Advanced

Effect of Silver- and Gold Nanoparticles on the Macroglial Response in the Mouse Retina

Åmark, Sofia (2017) MOBK01 20162
Degree Projects in Molecular Biology
Popular Abstract
The smallest of things can make a big impact

Nanoparticles (NPs) are very small particles that range from 1-200 nanometers. To put this in perspective, envision a football. A NP is approximately as small compared to a football as the football is to the earth. Considering how small these particles are you can imagine that they have unique abilities to travel throughout living systems. The use of these tiny particles has increased exponentially over the past decades both within the commercial sector and within research. The most commonly used NP is silver (AgNP). It accounts for roughly 30% of all nanoparticle-enabled goods on the market today. It can act as an antibacterial agent and is used in everything from cosmetics and athletic gear... (More)
The smallest of things can make a big impact

Nanoparticles (NPs) are very small particles that range from 1-200 nanometers. To put this in perspective, envision a football. A NP is approximately as small compared to a football as the football is to the earth. Considering how small these particles are you can imagine that they have unique abilities to travel throughout living systems. The use of these tiny particles has increased exponentially over the past decades both within the commercial sector and within research. The most commonly used NP is silver (AgNP). It accounts for roughly 30% of all nanoparticle-enabled goods on the market today. It can act as an antibacterial agent and is used in everything from cosmetics and athletic gear to wound dressings and therapeutic drugs. Gold nanoparticles (AuNPs) are also prevalent due to their chemical stability and because they are easily synthesized. They are most commonly used as carriers of drugs to designated areas in the body and within certain cancer treatments.
These particles have attracted much interest from people in the field of ophthalmology (physiology, anatomy and diseases of the eye). Due to their small size they can penetrate various parts of the eye like the cornea and the blood-retina barrier. The retina of the eye is a thin structure at the back of the eyeball which includes numerous layers of neuronal layers. It is highly vulnerable to changes in its environment and physical trauma, and if damaged may result in loss of vision. Many prevalent eye diseases involve abnormal formation of new blood vessels, which can also lead to the loss of vision. Ag- and AuNPs have shown to inhibit this vascularization and thus it is an attractive candidate for new treatments. However, the literature on adverse effects are lacking and since exposure to NPs is becoming more widespread it is imperative to find out how they affect the different cells of our body and the environment.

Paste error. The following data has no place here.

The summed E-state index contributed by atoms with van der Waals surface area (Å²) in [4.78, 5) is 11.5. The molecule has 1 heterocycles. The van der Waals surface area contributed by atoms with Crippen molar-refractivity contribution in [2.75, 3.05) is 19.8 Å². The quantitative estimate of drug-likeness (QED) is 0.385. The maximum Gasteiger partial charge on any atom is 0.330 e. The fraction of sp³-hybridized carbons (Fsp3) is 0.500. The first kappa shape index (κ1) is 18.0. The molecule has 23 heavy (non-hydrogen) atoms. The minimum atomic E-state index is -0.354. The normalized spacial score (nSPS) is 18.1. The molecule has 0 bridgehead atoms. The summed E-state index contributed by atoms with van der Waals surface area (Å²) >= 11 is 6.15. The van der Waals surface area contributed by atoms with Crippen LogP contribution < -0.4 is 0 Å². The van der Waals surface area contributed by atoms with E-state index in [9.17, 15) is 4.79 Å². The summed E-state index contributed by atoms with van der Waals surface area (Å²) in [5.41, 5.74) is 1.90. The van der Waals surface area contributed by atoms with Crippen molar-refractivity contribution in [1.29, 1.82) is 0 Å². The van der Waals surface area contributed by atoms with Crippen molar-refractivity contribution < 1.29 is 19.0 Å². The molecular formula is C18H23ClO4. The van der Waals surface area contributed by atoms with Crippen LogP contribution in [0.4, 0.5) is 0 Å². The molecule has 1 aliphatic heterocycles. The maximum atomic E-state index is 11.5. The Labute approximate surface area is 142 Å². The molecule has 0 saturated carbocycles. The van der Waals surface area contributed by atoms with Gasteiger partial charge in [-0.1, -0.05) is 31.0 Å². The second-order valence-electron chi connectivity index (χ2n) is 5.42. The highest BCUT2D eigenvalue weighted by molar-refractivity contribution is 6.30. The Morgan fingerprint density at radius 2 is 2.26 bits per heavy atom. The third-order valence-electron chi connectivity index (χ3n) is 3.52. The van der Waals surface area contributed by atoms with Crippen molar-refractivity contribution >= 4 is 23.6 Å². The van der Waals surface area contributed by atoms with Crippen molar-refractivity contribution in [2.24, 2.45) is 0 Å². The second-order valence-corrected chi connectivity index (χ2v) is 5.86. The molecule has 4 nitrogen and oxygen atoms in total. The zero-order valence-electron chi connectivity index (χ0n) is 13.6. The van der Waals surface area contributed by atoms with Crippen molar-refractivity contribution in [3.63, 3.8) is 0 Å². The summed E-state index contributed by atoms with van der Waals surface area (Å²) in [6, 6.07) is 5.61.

In this study, the effect of 80 nm Ag- and AuNPs on the retina in mouse eyes has been studied. The parameters investigated have been gross morphological changes, which are the changes in structure of the retina, and glial cell activation, which is the activation of certain types of cells in the retina. This has been observed in both control groups and in groups treated with either AgNP or AuNP to observe the difference. A so called sham group has also been studied to determine whether the trauma of the invasion of the needle is significantly affecting the result.
The analysis made indicated morphological changes in the retina after the animal had been exposed for 72 hours after injection with Ag- or AuNPs. However, the sham group showed no significant difference, which indicates that the trauma of the needle is not relevant. There was also a difference in the amount of activated glial cells for both types of NPs, but not a significant difference between the control and the corresponding treated eye. The significance lay between the sham control group that was not injected and the groups treated with the NPs. This may indicate that despite the fact that the control eye of the mouse did not get a direct injection, NPs have traveled through the CNS to the other eye, making it difficult to see a statistically significant difference.
This is an ongoing study and more results will eventually be presented to shed further light into the field of nanoparticles and ophthalmology.

Supervisor: Ulrica Englund-Johansson
Degree Project 15 credits in Molecular Biology 2016
Dept. of Ophthalmology, Lund University (Less)
Please use this url to cite or link to this publication:
author
Åmark, Sofia
supervisor
organization
course
MOBK01 20162
year
type
M2 - Bachelor Degree
subject
language
English
id
8901729
date added to LUP
2017-01-30 16:18:57
date last changed
2017-02-02 14:57:00
@misc{8901729,
  author       = {Åmark, Sofia},
  language     = {eng},
  note         = {Student Paper},
  title        = {Effect of Silver- and Gold Nanoparticles on the Macroglial Response in the Mouse Retina},
  year         = {2017},
}